Our topic today is choosing the right business structure for your start-up venture. Although there are three or four options to choose from, the real decision is between using a corporation or a partnership. For technology start-ups, the corporate structure is almost always the right decision. Why? There are several reasons.
Technology start-ups almost always require government assistance programs to get through the seed and early stages of development, and many government programs, whether in the form of grants, loans or investment tax credits (ITCs), are only available to corporations. For example, the ITCs available under federal and provincial SR & ED programs are only available to corporations, with enhanced ITCs being available to Canadian controlled private corporations (CCPC) under the Income Tax Act; and Manitoba’s Small Business Venture Capital Tax Credits are only available to eligible investors in respect of investments in eligible small business corporations.
Other advantages to using the corporate structure include the fact that, through stock options, founders can use company shares as currency for attracting key employees and directors; and founders of a CCPC may be eligible for the one time “750,000 capital gains exemption” under the Income Tax Act when qualifying shares are disposed of. As well, venture capital and private equity investors will only invest in the securities of a corporation.
Occasionally a client will have a business model that is service oriented, with one or more financial backers with high incomes and a desire for tax write-offs. In this situation a limited partnership can be effective. In a limited partnership, the liability of the general partner is unlimited, but the liability of the investor limited partners is limited to the amounts of their contributions of capital or property to the partnership. Income or losses of the partnership are determined, for tax purposes, at the partnership level, but are then allocated to the partners and are taxable in their hands, and the allocations need not be proportionate to the amount of capital invested by them. This allows the losses incurred by the partnership in the early years to be allocated to the investor limited partners, which then can be used by them to offset income from other sources.
A decision to proceed with incorporating will drive other decision-making, such as: Should you incorporate federally or provincially? What type of share structure should your corporation have?
The main advantage of a federal corporation is that when you get your company name reserved for federal use, you then have the right to use that name Canada-wide. Registering to carry on business in other provinces can also be a little easier with a federal corporation. Getting a federal name approved, however, can be more a difficult and time-consuming process than a provincial name approval. And a federal name approval is not an absolute guarantee that someone else has not established a prior right to use that name in another jurisdiction.
What type of share structure should you company have? You should keep it relatively simple. Down the road you may find yourself having to amend your share structure if a venture capital investor finds it too complicated. You should make sure, however, that your company’s articles meet the requirements of a “private issuer” for securities law purposes, so that the company can rely on the “private issuer exemption” for the sale of company securities without the need for a prospectus.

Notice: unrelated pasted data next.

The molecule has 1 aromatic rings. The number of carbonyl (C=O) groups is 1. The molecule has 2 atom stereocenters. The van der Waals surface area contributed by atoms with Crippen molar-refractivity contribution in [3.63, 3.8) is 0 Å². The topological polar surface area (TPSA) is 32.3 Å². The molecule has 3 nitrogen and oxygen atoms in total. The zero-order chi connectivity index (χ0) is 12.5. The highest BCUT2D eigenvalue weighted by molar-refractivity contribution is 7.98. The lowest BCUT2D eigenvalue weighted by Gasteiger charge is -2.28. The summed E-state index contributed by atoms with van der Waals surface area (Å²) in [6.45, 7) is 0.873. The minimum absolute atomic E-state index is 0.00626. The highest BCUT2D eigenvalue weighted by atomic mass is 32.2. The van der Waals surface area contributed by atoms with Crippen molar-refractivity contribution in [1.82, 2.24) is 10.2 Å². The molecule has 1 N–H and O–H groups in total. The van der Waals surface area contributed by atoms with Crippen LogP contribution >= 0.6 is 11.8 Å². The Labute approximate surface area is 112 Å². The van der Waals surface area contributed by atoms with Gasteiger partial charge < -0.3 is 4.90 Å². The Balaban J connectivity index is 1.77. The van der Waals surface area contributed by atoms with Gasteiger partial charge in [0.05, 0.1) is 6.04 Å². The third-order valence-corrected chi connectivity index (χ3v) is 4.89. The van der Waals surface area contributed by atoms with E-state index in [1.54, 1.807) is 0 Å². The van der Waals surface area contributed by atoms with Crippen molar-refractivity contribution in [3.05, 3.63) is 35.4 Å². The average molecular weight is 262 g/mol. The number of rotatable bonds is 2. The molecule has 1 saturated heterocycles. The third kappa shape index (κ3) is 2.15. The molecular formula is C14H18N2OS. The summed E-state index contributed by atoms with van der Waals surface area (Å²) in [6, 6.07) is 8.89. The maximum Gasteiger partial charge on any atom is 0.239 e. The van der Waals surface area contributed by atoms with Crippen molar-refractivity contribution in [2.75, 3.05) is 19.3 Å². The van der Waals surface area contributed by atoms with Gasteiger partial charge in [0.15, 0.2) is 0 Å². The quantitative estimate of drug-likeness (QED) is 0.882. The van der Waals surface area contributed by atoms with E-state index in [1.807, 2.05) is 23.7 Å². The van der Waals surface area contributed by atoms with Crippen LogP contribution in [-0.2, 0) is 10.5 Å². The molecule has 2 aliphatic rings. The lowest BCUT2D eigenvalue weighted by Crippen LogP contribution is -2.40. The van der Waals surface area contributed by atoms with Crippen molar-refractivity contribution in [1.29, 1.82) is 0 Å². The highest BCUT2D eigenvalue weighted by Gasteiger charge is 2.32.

Next Up: We’ll look at the start-up’s capital structure, including the issue of shares to founders and employees.
About Jan Lederman:
Jan’s practice is concentrated in the area of corporate and commercial law with an emphasis on transactional work, including mergers and acquisitions, project development, venture capital, private equity investment transactions and public and private debt and equity financings. She has extensive experience in developing innovative development structures and strategically planning negotiations with multiple stakeholder groups. Jan also acts for co-operatives, non-profits and charities and teaches Charity Law at the Faculty of Law, University of Manitoba.
To find out more about Jan or to contact her, click here.
This post originally appeared in Jan’s Biz Law Blog. Check it out here.
With the benefit of more than 100 years of service to Manitobans, TDS has become one of the leading full-service business, employment and civil litigation law firms in the Province, with approximately seventy-eight lawyers. TDS has lawyers who provide services to its clients in both official languages and also in Spanish, Portuguese, Italian, Russian and Greek. Our professionals are assisted by a support staff of about 100, including paralegals, legal assistants, law clerks, accountants, systems and human resource personnel. We occupy four floors at Winnipeg’s premier business address, Canwest Place, in the heart of the City’s business district. We encourage our clients to make use of our facilities which include numerous well-finished boardrooms of various sizes.
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